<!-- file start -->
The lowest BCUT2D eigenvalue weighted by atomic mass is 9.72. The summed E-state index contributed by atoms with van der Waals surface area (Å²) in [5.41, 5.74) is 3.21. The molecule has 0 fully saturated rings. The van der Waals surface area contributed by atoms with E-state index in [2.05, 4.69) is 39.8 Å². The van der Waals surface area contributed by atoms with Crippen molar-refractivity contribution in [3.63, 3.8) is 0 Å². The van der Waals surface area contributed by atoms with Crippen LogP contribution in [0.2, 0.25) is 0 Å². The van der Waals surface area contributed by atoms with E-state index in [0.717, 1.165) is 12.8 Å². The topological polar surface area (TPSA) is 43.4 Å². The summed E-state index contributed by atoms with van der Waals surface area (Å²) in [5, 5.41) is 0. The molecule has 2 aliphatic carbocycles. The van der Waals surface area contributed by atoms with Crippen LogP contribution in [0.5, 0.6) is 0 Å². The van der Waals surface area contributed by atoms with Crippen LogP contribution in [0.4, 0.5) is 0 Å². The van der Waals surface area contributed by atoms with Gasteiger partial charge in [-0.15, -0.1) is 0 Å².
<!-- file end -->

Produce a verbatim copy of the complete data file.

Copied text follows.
The lowest BCUT2D eigenvalue weighted by atomic mass is 9.72. The summed E-state index contributed by atoms with van der Waals surface area (Å²) in [5.41, 5.74) is 3.21. The molecule has 0 fully saturated rings. The van der Waals surface area contributed by atoms with E-state index in [2.05, 4.69) is 39.8 Å². The van der Waals surface area contributed by atoms with Crippen molar-refractivity contribution in [3.63, 3.8) is 0 Å². The van der Waals surface area contributed by atoms with Crippen LogP contribution in [0.2, 0.25) is 0 Å². The van der Waals surface area contributed by atoms with E-state index in [0.717, 1.165) is 12.8 Å². The topological polar surface area (TPSA) is 43.4 Å². The summed E-state index contributed by atoms with van der Waals surface area (Å²) in [5, 5.41) is 0. The molecule has 2 aliphatic carbocycles. The van der Waals surface area contributed by atoms with Crippen LogP contribution in [0.5, 0.6) is 0 Å². The van der Waals surface area contributed by atoms with Crippen LogP contribution in [0.4, 0.5) is 0 Å². The van der Waals surface area contributed by atoms with Gasteiger partial charge in [-0.15, -0.1) is 0 Å².